Kingsley Amis was just back from his hols which had been ‘wet outside and in’. We met at the offices of his publishers, Century Hutchinson. Every five minutes (or so it seemed), some glamorous young publishing person would stick her or his (usually her) head around the door to check that Amis was ‘all right’. Perhaps they expected to. discover their most distinguished money-earner locked in a vicious half-Nelson, or undergoing some irreversible brain-washing hypnosis, the fuss they made. I had come in to discuss with him his latest novel, The Old Devils. The talk kicked off, however, with a grouse about how the Spectator had cut his recent article on the use of explicit sexual description in novels. At one point they’d shortened the phrase ‘Harold Robbins, whose novel The Storyteller’ to ‘Harold Robbins, whose The Storyteller’. ‘I hate that construction, don’t you?’ groaned Amis, who is a tireless spotter of ungainly locutions, and who makes you just a bit anxious about minting one or two of your own in his presence. ‘I’ve written a stiff letter to the editor asking him whether he would say "Can I borrow your The Times?" You can just imagine, can’t you, a discussion that went: "Well, we’ve got to remember, haven’t we, that it’s not your The Times or my The Times, it’s Rupert Murdoch’s The Times." You’d sound like a bloody lunatic.’ Having unburdened himself of this with great gusto, he passed on to the new book.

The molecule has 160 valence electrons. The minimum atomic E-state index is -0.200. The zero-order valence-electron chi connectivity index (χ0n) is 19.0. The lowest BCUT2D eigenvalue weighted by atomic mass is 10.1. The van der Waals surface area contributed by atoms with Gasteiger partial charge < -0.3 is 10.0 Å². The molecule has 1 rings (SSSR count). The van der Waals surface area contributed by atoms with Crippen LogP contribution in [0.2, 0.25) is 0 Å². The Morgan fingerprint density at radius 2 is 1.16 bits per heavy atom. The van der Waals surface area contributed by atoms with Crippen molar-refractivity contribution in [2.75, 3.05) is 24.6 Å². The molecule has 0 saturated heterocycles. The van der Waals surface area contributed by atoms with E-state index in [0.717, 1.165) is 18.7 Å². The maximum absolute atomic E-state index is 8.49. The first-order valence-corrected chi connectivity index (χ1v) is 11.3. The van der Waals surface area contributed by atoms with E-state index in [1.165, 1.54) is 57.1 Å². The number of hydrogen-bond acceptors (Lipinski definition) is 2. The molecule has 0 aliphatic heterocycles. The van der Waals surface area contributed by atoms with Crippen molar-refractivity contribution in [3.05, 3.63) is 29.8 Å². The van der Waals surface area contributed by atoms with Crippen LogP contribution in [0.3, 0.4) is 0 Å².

The Old Devils is one of Amis’s best novels, which means that it’s a very good novel indeed: ‘seriously’ excellent, as one of his characters would put it. He seems with this and with the last two that have a contemporary setting Jake’s Thing, Stanley and the Woman) to have